But after Georgian police used truncheons, tear gas, and rubber bullets to break up a mostly peaceful rally of 2,000 outside Georgia's public TV studios on Sunday, leaving several people injured, the coalition's most prominent leader, Nino Burzhanadze, warned that the mood of protest is growing restless.
"A revolution has begun and the authorities have started it, as they use criminal actions against us, while we have only peaceful methods," she told journalists.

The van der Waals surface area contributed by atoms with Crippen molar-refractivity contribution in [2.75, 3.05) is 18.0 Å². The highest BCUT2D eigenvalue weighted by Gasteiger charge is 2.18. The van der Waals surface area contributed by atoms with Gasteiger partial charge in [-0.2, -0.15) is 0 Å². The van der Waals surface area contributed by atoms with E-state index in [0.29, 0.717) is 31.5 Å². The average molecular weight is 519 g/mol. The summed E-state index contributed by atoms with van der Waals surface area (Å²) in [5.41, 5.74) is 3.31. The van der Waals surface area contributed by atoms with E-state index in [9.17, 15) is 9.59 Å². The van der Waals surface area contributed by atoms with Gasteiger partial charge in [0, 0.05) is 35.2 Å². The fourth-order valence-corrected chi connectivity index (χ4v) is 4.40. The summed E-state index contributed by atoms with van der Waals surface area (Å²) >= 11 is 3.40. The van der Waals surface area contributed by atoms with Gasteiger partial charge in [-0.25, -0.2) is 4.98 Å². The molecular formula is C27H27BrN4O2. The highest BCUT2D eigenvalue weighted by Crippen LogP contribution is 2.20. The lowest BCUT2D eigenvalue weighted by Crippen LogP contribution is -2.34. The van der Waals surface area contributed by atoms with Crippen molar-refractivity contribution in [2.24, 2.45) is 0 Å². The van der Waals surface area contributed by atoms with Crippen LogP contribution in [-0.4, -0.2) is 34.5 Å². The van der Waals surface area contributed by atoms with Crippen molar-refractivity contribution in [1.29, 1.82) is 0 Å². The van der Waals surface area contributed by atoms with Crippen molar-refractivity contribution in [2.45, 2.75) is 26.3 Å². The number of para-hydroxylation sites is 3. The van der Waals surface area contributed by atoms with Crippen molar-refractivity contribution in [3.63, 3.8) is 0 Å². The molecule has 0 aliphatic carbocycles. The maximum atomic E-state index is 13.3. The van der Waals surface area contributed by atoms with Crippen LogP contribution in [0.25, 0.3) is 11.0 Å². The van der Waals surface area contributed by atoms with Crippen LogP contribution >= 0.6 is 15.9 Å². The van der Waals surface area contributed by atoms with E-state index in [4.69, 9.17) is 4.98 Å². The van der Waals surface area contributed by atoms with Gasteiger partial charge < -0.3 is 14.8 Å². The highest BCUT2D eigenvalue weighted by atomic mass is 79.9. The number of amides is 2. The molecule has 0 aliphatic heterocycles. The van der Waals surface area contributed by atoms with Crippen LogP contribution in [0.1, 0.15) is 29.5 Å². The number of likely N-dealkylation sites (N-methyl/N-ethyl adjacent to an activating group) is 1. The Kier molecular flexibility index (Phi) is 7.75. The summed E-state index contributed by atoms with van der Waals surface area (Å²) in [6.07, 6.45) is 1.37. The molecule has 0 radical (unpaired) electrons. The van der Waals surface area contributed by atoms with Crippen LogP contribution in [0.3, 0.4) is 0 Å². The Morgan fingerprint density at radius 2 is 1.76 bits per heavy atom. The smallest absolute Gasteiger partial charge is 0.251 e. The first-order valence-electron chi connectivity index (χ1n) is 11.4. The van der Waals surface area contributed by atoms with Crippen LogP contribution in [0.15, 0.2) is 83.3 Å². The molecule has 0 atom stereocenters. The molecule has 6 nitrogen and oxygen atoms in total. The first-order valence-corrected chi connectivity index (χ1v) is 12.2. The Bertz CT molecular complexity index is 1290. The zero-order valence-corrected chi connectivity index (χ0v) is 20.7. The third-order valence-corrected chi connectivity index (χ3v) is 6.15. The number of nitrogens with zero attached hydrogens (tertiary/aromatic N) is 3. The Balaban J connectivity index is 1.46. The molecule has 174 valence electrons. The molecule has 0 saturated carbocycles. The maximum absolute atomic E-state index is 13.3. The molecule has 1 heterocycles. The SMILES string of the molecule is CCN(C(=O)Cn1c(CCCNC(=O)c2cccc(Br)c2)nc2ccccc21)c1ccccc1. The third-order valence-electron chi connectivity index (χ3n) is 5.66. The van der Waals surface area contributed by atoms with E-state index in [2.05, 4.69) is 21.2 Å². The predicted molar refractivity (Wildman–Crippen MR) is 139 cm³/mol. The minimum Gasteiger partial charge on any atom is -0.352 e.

Independent Georgian observers say they find it difficult to explain why the opposition is suddenly erupting into the streets after nearly two years of relative quiescence. Although critics of Saakashvili are numerous, especially in the capital, Tbilisi, the president's party won a massive victory in parliamentary elections a year ago, which, despite being criticized as unsatisfactory by some international observers, seemed to show that he enjoys the support of the majority of Georgians.
The next presidential elections are due in 2013.